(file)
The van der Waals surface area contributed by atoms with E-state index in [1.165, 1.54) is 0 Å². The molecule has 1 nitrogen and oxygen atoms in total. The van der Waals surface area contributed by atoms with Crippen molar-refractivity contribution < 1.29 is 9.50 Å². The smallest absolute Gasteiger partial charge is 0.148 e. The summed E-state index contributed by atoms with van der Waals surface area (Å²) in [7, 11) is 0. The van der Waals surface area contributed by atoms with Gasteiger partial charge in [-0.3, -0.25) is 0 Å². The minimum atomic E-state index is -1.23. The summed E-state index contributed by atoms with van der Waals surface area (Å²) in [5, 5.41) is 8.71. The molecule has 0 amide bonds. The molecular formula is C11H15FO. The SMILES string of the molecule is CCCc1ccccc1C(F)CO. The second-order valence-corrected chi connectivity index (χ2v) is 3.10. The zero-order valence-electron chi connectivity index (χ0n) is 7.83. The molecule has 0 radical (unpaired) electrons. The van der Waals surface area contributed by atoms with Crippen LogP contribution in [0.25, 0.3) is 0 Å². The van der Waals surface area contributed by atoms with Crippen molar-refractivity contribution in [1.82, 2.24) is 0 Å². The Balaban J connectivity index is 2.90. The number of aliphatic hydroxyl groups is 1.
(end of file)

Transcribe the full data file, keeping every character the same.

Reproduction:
The van der Waals surface area contributed by atoms with E-state index in [1.165, 1.54) is 0 Å². The molecule has 1 nitrogen and oxygen atoms in total. The van der Waals surface area contributed by atoms with Crippen molar-refractivity contribution < 1.29 is 9.50 Å². The smallest absolute Gasteiger partial charge is 0.148 e. The summed E-state index contributed by atoms with van der Waals surface area (Å²) in [7, 11) is 0. The van der Waals surface area contributed by atoms with Gasteiger partial charge in [-0.3, -0.25) is 0 Å². The minimum atomic E-state index is -1.23. The summed E-state index contributed by atoms with van der Waals surface area (Å²) in [5, 5.41) is 8.71. The molecule has 0 amide bonds. The molecular formula is C11H15FO. The SMILES string of the molecule is CCCc1ccccc1C(F)CO. The second-order valence-corrected chi connectivity index (χ2v) is 3.10. The zero-order valence-electron chi connectivity index (χ0n) is 7.83. The molecule has 0 radical (unpaired) electrons. The van der Waals surface area contributed by atoms with Crippen LogP contribution in [0.25, 0.3) is 0 Å². The van der Waals surface area contributed by atoms with Crippen molar-refractivity contribution in [1.82, 2.24) is 0 Å². The Balaban J connectivity index is 2.90. The number of aliphatic hydroxyl groups is 1.